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Okla. Dem wins Senate seat in special election

Rochelle Hines

Democrats retained an Oklahoma City Senate seat and regained a southeastern Oklahoma House seat in special elections held Tuesday.

Rep. Al McAffrey, D-Oklahoma City, easily beat attorney Jason Reese 66.6 percent to 33.4 percent in ballots cast during the special election to replace Democratic Senate leader Andrew Rice, who moved to Tennessee.

The Senate race was one of four legislative contests being decided.

In southeastern Oklahoma, a high school principal captured the House District 1 special election to succeed Rep. Rusty Farley, who died last year. Unofficial returns showed Curtis McDaniel beating Joe Silk, his nearest competitor, 61.5 percent to 28.5 percent. Farley's daughter, Bethany, and James Skipper both ran as independents, but only garnered 7.4 percent and 2.6 percent of the vote, respectively.

Guthrie resident Ann Griffin won the GOP primary for the Senate District 20 seat left vacant by the death of Sen. David Myers. She beat Wayne Murphey 40 percent to 33 percent and will meet Democrat Magnus W.T. Scott Sr. of Langston in an April 3 general election.

Another primary decided Tuesday was for House District 71 of Tulsa, which was vacated when former Republican Rep. Dan Sullivan left for a position with the Grand River Dam Authority.

Unofficial election returns showed Dan Arthrell beat Robert Walpole 85.6 percent to 14.4 percent to win the Democratic primary. On the Republican side, Katie Henke had 77.3 percent to 12.7 percent for her nearest competitor, Gerald J. Lovoi.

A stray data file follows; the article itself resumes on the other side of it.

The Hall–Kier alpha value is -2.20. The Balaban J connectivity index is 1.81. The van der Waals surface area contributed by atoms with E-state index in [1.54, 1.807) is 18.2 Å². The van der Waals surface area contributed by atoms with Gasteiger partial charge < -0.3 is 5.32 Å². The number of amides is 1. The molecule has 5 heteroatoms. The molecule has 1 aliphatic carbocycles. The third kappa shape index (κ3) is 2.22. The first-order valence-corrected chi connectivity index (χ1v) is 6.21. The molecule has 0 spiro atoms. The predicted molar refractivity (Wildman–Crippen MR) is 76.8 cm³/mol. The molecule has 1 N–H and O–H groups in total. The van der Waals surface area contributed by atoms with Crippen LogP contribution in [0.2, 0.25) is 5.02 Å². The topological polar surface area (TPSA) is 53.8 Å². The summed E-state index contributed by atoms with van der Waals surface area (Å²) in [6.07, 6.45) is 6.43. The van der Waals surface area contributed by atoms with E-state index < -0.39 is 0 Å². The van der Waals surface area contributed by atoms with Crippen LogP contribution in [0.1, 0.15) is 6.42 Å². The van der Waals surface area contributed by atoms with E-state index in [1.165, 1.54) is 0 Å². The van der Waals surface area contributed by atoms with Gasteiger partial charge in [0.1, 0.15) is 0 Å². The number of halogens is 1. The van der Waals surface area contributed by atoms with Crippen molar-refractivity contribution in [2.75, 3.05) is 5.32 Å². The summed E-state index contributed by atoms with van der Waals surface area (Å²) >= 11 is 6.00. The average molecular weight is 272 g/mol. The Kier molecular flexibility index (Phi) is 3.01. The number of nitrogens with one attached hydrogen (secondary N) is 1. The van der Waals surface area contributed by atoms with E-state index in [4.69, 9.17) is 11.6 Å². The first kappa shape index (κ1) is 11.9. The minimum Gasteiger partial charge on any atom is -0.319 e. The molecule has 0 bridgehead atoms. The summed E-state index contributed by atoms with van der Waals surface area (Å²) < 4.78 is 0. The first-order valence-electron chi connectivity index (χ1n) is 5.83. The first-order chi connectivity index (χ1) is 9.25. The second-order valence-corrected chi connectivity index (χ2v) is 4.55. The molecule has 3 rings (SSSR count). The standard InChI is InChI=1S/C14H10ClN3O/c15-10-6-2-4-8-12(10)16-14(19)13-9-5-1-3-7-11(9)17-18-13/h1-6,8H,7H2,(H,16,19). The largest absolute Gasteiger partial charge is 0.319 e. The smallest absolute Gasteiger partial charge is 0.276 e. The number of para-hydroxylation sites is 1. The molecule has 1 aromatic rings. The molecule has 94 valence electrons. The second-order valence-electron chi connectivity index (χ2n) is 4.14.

Arthrell and Henke will meet in a general election April 3.

Even with McAffrey's win, Republicans still outnumber Democrats in the Senate 31-16, with one vacancy. Gov. Mary Fallin will have to call a special election to fill McAffrey's seat in the House.

His spokesman, Cullen Sweeney, said McAffrey was a man of few words but wanted to convey his gratitude to voters.

"He simply wants to say that he will continue to represent Senate District 46 with the same commitment that he gave to House District 88."

Reese congratulated McAffrey on a well-run campaign.

Oklahoma Democratic Party Chairman Wallace Collins cheered McAffrey's victory and was optimistic that McDaniel would win in the southeastern Oklahoma race.

"With McAffrey, we felt like he was a strong candidate and felt like he would capture that Senate seat," Collins said. "We also thought we could regain the House District 1 seat. We certainly feel like McDaniel was going to win."

Collins also said the victories show Democrats have a message that resonates with voters.

"A lot of people have written off the Democratic Party in Oklahoma as dead and obsolete, and I think we're proving we're not all those things."

Matt Pinnell, chairman of the Oklahoma Republican Party, said he was pleased with the outcomes of the Senate District 20 primary and the House District 71 contests.

"We have two dynamic female candidates that I'm very excited about as they move on to the general election," Pinnell said.

As for the other races, Pinnell said they were in tough districts for Republicans to win and officials "knew that going in."

Results of the races are unofficial until the Oklahoma State Election Board certifies the results, state Election Board Secretary Paul Ziriax said.

The Associated Press